Your unnoticed going will mean:
How much the timid poem needs

The mindless explosion of your rage,

The glutton’s internal fire the elk’s
Heart in the belly, sprouting wings,

The pact of the ‘blind swallowing
Thing,’ with himself, to eat
The world, and not to be driven off it
Until it is gone, even if it takes

Forever. I take you as you are

And make of you what I will,
Skunk-bear, carcajou, bloodthirsty

Non-survivor.

Lord, let me die but not die
Out.

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Poezie de sâmbătă

The Unknowable

by Peter Boyle

Who had children. Who died.
Who found himself lucky after thirty years
and stumbling home realised
it was a simple error.
Who ruled behind the scenes in the Department of Misinformation,
who was later conscripted
to underwrite Armageddon.
Whose hand was lost in a sawmill
and was met again as the strange dust
of a new-found galaxy.
Who migrated to the other world
but came home to bury the dog.
Who divorced and died of alcoholism
in the country town where destiny misplaced him.
Who topped high school, failed everything else
twice, married money, then slept through
the death of three children.
Who was invisible, became a wall, became a street,
entered real estate, bought a city,
retired into owning world opinion.
Who saw his son indicted for reluctance, shackled and maimed,
blamed for the colour of the sky.
Who inscribed his name in the old script,
the one no one reads anymore,
the one where things inscribe themselves
so what they are
reads itself back
in us.
Who was my shadow when daylight was.

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Poezie de sâmbătă

Five Ways To Kill A Man

Edwin Brock

There are many cumbersome ways to kill a man.
You can make him carry a plank of wood
to the top of a hill and nail him to it. To do this
properly you require a crowd of people
wearing sandals, a cock that crows, a cloak
to dissect, a sponge, some vinegar and one
man to hammer the nails home.

Or you can take a length of steel,
shaped and chased in a traditional way,
and attempt to pierce the metal cage he wears.
But for this you need white horses,
English trees, men with bows and arrows,
at least two flags, a prince, and a
castle to hold your banquet in.

Dispensing with nobility, you may, if the wind
allows, blow gas at him. But then you need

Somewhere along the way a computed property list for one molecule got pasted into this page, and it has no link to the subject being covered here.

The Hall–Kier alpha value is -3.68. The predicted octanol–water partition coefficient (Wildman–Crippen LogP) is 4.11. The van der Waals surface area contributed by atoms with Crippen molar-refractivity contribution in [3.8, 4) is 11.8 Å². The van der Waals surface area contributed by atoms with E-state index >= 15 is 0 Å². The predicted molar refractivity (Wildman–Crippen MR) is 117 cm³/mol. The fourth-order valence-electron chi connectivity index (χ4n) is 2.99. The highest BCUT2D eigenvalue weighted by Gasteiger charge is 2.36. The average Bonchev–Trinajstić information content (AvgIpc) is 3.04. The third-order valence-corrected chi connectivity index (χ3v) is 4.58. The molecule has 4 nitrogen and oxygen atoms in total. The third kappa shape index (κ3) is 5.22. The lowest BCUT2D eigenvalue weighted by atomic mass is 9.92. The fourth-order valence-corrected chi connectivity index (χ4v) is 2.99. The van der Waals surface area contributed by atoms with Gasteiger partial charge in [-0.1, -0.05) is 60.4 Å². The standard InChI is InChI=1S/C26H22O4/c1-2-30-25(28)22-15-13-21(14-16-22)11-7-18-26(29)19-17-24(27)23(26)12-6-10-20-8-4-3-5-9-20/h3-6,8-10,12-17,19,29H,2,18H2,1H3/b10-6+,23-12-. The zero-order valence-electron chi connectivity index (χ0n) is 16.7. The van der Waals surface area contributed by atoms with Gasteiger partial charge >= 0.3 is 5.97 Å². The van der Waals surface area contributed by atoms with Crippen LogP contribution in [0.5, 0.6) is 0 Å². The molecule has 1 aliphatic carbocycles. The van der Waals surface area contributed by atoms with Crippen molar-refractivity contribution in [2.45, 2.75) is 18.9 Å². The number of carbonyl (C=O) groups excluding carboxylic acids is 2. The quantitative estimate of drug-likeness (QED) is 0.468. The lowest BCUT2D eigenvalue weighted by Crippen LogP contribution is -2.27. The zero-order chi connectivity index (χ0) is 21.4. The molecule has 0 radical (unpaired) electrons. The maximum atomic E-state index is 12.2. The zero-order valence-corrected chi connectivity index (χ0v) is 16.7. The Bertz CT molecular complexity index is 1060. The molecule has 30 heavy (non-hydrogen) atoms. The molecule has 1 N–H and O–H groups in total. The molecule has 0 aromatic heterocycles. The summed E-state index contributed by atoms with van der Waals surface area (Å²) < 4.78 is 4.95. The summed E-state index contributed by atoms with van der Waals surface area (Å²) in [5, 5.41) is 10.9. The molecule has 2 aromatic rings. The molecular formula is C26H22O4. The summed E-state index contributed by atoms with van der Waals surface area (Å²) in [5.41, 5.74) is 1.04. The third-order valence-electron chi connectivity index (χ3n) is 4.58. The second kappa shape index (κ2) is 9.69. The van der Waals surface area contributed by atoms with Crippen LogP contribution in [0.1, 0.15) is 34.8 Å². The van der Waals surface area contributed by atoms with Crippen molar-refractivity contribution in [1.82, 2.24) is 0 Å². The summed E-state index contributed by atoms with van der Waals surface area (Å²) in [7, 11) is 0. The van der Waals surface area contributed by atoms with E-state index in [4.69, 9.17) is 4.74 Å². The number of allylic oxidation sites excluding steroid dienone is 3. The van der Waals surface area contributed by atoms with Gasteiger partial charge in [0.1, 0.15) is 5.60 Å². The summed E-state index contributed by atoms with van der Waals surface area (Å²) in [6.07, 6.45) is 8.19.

a mile of mud sliced through with ditches,
not to mention black boots, bomb craters,
more mud, a plague of rats, a dozen songs
and some round hats made of steel.

In an age of aeroplanes, you may fly
miles above your victim and dispose of him by
pressing one small switch. All you then
require is an ocean to separate you, two
systems of government, a nation’s scientists,
several factories, a psychopath and
land that no-one needs for several years.

These are, as I began, cumbersome ways
to kill a man. Simpler, direct, and much more neat
is to see that he is living somewhere in the middle
of the twentieth century, and leave him there.

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Poezie de sâmbătă

The Bagel

by David Ignatow

I stopped to pick up the bagel
rolling away in the wind,
annoyed with myself
for having dropped it
as if it were a portent.
Faster and faster it rolled,
with me running after it
bent low, gritting my teeth,
and I found myself doubled over
and rolling down the street
head over heels, one complete somersault
after another like a bagel
and strangely happy with myself.

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Poezie de sâmbătă

Risk

by Anaïs Nin

And then the day came,
when the risk
to remain tight
in a bud
was more painful
than the risk
it took
to Blossom.

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Poezie de sâmbătă

Because You Asked About The Line Between Prose And Poetry

by Howard Nemerov

Sparrows were feeding in a freezing drizzle
That while you watched turned into pieces of snow
Riding a gradient invisible
From silver aslant to random, white, and slow.

There came a moment that you couldn’t tell.